Postdoctoral Researcher
Princeton Neuroscience Institute
Princeton University

Research Focus:
Cognitive Neuroscience
Computational Neuroscience
Machine Learning

Princeton Neuroscience Institute
Washington Road
Princeton, NJ 08544

mci (at) princeton (dot) edu

Google Scholar | Research Gate

Travel and Presentations


Mar 23 PDP Seminar
Princeton, NJ
May 18-23 VSS 2018
St. Pete Beach, FL
June 17-21 OHBM 2018
July 25-28 CogSci 2018
Madison, WI
Nov 3-7 SfN 2018
San Diego, CA
poster | poster


Mar 31 PDP Seminar
Princeton, NJ
May 19-24 VSS 2017
St. Pete Beach, FL
June 28-30 IASL 2017
Bilbao, Spain
Sep 20 CogSci Seminar
Princeton, NJ
Nov 11-15 SfN 2017
Washington, DC
poster | poster
Nov 28-Dec 1 rtFIN 2017
Nara, Japan
Dec 8 PDP Seminar
Princeton, NJ

marius cătălin iordan
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about me
I'm a Postdoctoral Researcher at the Princeton Neuroscience Institute, working with Jon Cohen, Ken Norman, and Nick Turk-Browne (Yale University). I earned my Ph.D. in Computer Science from the Vision Lab at Stanford University, co-advised by Fei-Fei Li and Diane Beck (University of Illinois). Before that, I received my B.A. from Williams College in Computer Science, Mathematics, and Cognitive Science.
research interests
We often come across never before seen objects, scenes, and semantic concepts, such as when driving down an unfamiliar street among unfamiliar cars. However, these unique novel objects don't flummox us, since we interact with them as examples of familiar categories (car), which we have learned and honed across years of experience.
My work uses functional neuroimaging (fMRI), real-time neurofeedback, and machine learning to explore how the human brain builds and learns categories from groups of items, how we use them to generalize old experiences to novel situations, and how to control and influence category representations to improve our interactions with the world.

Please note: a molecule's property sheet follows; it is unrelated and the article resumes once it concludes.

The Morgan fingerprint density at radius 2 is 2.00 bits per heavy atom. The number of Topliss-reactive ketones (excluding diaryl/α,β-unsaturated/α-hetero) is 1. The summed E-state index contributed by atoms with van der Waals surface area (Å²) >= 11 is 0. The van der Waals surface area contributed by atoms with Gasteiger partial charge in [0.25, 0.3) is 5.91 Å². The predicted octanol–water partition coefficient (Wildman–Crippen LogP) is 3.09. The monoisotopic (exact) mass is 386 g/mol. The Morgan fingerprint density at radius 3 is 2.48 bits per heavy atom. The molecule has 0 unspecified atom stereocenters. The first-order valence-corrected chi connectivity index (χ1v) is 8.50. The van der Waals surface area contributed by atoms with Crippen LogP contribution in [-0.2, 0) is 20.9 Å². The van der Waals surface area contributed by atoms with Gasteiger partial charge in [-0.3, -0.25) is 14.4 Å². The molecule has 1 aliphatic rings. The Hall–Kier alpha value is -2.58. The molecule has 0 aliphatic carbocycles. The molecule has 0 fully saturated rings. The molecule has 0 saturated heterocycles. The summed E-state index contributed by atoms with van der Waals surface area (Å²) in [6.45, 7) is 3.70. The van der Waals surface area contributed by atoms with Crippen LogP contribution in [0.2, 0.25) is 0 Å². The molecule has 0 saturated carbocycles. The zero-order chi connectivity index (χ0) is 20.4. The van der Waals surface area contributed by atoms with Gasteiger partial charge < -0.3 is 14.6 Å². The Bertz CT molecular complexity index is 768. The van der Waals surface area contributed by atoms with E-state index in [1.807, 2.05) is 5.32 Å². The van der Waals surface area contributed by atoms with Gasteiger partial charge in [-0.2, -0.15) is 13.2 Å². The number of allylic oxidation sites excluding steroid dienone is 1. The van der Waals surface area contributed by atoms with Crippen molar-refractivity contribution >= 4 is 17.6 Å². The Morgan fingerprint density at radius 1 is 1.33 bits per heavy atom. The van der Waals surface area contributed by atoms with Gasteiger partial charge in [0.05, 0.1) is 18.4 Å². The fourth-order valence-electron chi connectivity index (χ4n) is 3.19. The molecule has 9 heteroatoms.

Nov. 2018: Presenting at the Society for Neuroscience (SfN) 2018 Annual Meeting:
poster: Using Closed-Loop Real-Time fMRI Neurofeedback to Induce Neural Plasticity & Influence Perception.
poster: Why We Struggle to Multitask: Converging Evidence from Modeling, Behavior, and Neuroimaging.

Jul 2018: Presenting at the Cognitive Science Society (CogSci) 2018 Annual Meeting:
talk: Feature Ratings and Dimension-Specific Similarity Explain Distinct Aspects of Semantic Similarity.

May 2018: Presenting at the Vision Sciences Society (VSS) 2018 Annual Meeting:
talk: Inducing Neural Plasticity and Perceptual Similarity Using Real-Time fMRI Feedback.

Dec. 2017: Presenting at the Real-Time Functional Imaging and Neurofeedback (rtFIN) 2017 Conference:
poster: KL-Evidence: A Novel Multivariate Method for Differentiating Representations.
Our work also received a Travel Award and a Best Poster Award from the rtFIN Program Committee.

Nov. 2017: Presenting at the Society for Neuroscience (SfN) 2017 Annual Meeting:
poster: Inducing Neural Plasticity and Perceptual Similarity Using Real-Time fMRI Neurofeedback.
poster: The Importance of "Motherese": Early Drivers of Successful Communication.

Aug. 2017: Our work showing that vocal timbre is a discriminative feature between infant-directed and adult-directed speech was accepted for publication in Current Biology:
"Mothers Consistently Alter Their Unique Vocal Fingerprints to Communicate With Infants".

May 2017: Presenting at the Vision Sciences Society (VSS) 2017 Annual Meeting:
poster: The Relative Contribution of Features and Dimensions to Semantic Similarity.

Nov. 2016: Presenting at the Society for Neuroscience (SfN) 2016 Annual Meeting:
poster: Sequential Warping of Neural Representations According to Cognitive Principles in Visual Cortex.